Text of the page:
Michael had started a post for you last week, but computer troubles are delaying his ability to complete it. The working title I saw was "The Cost of Everything," and I took away from our discussion that it involves how to determine what anything might cost in your fantasy fictional setting, whether it be for literary or gaming purposes. Like me, he's stretched a bit thin these days, but this is the kind of grindy subject he likes to tackle. Economics just makes me want to gnash my teeth, but thinking his way through this stuff helps him relax. I'm happy to let him go for it because he's also pretty good at it.
Lately, my thinky-thoughts have tended to drift to the vast southern continent of Menekhal and the empire of Sudaan, because they are the environs for the first Demon Gate story. We have done quite a bit of talking about Menekhal/Sudaan for years, but I found out to my dismay that we'd written down very little of it, and I'd been operating based on what I could remember -- and these days, that is just a NO GO. So, I've been finding time to write down what I remember, while I can still recall it, and using it to anchor my storyline.
In these latter years, my external memory storage is called "Evernote." In it, I've got notes on everything from the human nomads to the wood elves and the fae, from the ecology of high desert prairies to the biology of giant insects, on language development for three different languages, on the magitech physics of arc rings, a few character backgrounds, some playlist suggestions and timelines for when these eight stories occur as compared to what's going on with the Fire Mission stories, Raven & Iris, and others, and others. I've got a pretty cool mind-mapping app on my tablet that allows me to input this information and display it in ways that reveal interconnections I hadn't seen before. I've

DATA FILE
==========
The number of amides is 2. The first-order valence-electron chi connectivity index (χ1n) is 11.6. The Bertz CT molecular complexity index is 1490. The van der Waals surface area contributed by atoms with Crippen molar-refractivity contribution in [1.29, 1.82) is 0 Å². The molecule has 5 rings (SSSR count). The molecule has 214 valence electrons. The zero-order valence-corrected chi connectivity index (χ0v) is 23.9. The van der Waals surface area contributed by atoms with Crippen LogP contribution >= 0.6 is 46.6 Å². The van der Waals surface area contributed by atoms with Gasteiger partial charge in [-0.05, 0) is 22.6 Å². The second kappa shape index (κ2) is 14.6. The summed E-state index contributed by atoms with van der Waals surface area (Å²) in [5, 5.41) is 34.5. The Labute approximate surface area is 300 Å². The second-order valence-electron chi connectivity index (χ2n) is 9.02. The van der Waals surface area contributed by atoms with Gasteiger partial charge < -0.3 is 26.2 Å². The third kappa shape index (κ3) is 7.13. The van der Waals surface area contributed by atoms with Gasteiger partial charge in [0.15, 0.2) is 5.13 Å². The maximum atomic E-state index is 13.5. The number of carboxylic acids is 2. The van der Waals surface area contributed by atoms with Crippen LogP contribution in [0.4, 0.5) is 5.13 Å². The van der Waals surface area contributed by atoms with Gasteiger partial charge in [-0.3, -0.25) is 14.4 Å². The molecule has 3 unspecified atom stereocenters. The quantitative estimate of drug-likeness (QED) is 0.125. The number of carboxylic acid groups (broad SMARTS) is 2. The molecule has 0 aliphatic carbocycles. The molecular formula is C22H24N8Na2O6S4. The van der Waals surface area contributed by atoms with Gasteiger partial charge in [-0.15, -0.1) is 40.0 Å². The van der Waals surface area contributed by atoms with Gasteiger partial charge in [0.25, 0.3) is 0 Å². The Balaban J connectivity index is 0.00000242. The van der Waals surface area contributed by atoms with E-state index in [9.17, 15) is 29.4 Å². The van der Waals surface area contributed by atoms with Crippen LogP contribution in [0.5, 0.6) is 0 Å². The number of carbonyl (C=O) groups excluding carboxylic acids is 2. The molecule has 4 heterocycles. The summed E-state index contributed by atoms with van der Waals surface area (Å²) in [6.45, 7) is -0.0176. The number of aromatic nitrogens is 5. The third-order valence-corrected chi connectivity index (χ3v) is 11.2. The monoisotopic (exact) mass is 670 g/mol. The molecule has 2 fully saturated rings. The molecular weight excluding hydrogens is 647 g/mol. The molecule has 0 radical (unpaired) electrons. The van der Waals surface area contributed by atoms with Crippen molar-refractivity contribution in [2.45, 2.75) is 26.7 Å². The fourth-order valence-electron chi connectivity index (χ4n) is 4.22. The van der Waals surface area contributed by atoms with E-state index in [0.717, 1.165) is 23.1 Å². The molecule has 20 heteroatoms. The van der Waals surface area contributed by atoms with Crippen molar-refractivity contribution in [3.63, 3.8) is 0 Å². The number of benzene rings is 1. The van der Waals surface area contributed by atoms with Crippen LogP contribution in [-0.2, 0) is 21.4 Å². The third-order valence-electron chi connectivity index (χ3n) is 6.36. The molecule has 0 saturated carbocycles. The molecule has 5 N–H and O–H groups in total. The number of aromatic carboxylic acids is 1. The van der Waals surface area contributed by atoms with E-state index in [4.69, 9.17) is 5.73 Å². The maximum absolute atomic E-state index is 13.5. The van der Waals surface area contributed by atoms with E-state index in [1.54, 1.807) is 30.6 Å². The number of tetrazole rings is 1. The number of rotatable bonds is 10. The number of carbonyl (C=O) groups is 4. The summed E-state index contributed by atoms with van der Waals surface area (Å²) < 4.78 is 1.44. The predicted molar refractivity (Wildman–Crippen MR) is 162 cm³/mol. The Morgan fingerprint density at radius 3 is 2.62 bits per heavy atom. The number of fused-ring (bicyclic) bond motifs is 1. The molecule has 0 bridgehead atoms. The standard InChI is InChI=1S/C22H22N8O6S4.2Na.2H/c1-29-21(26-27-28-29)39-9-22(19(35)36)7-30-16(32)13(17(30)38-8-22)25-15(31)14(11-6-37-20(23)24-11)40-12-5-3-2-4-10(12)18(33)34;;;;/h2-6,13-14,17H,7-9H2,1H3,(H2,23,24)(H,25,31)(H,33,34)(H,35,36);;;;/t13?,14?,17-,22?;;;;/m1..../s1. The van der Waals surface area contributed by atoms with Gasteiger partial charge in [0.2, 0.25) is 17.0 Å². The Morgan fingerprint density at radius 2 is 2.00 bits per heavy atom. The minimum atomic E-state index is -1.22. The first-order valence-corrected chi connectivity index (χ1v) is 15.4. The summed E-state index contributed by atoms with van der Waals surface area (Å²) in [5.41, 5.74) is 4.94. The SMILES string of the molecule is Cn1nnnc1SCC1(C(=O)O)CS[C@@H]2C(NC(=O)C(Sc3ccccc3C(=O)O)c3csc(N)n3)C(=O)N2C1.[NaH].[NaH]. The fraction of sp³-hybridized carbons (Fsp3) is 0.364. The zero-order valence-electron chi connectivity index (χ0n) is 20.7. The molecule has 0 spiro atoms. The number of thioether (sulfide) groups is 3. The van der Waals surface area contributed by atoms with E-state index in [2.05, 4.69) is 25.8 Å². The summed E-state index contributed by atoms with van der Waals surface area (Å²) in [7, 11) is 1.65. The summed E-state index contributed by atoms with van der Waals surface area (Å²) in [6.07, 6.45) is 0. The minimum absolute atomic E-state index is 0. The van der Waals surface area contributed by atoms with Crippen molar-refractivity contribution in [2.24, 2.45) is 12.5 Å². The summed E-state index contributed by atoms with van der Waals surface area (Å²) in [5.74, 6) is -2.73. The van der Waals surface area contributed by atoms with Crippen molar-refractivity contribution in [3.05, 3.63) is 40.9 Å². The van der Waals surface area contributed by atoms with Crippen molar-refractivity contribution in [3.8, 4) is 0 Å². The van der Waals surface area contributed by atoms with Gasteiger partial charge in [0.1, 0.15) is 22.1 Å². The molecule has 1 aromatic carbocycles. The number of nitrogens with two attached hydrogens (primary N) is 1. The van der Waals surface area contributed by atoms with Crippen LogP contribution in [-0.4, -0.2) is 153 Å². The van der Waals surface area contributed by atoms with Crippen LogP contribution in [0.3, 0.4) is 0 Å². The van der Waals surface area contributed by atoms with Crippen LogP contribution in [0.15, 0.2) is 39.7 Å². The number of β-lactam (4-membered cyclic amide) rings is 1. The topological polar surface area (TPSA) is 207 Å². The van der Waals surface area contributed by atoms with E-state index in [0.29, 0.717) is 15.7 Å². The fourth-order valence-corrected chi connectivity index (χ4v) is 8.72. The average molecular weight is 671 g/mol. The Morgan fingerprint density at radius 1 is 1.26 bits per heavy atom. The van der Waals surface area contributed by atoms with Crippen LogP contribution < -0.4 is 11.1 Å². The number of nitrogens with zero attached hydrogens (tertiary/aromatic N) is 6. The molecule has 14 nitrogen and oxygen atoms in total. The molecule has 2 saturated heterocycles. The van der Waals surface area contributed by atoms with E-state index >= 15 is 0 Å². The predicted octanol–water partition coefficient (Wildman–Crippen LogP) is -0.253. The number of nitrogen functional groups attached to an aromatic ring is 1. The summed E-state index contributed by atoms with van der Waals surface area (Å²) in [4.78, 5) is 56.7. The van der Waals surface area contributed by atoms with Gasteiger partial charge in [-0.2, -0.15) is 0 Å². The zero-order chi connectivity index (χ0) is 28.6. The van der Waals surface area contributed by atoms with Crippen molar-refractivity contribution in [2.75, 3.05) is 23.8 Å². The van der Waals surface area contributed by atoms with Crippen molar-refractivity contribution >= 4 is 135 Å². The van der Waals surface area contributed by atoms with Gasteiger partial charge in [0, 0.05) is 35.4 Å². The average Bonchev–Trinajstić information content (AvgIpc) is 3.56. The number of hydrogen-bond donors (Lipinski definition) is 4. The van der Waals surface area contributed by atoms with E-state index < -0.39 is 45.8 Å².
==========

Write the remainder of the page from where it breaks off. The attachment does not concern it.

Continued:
used it to do my story outline and am terribly pleased to see it in visual form. I get to think about these interrelated subjects in new ways, and something new always comes out of it.
Eventually, all this work (ha! "play," more like) ends up where you can enjoy it, and probably won't even notice it unless you're developing a fictional world, too. But you know, that's okay -- if I've done my work well enough, this background stuff should not be a thing that readers notice. As an author, I want you caught up in the plot, not these nerdy details that probably look their best in encyclopedias. However, you're the kind of reader who's also into what it takes to create a world, and you want to see more of these grindy development things because it tickles your inner nerd too, stick around, and maybe sign up for our newsletter, because we've got LOTS more where this comes from, and like most creators, we're dying to share.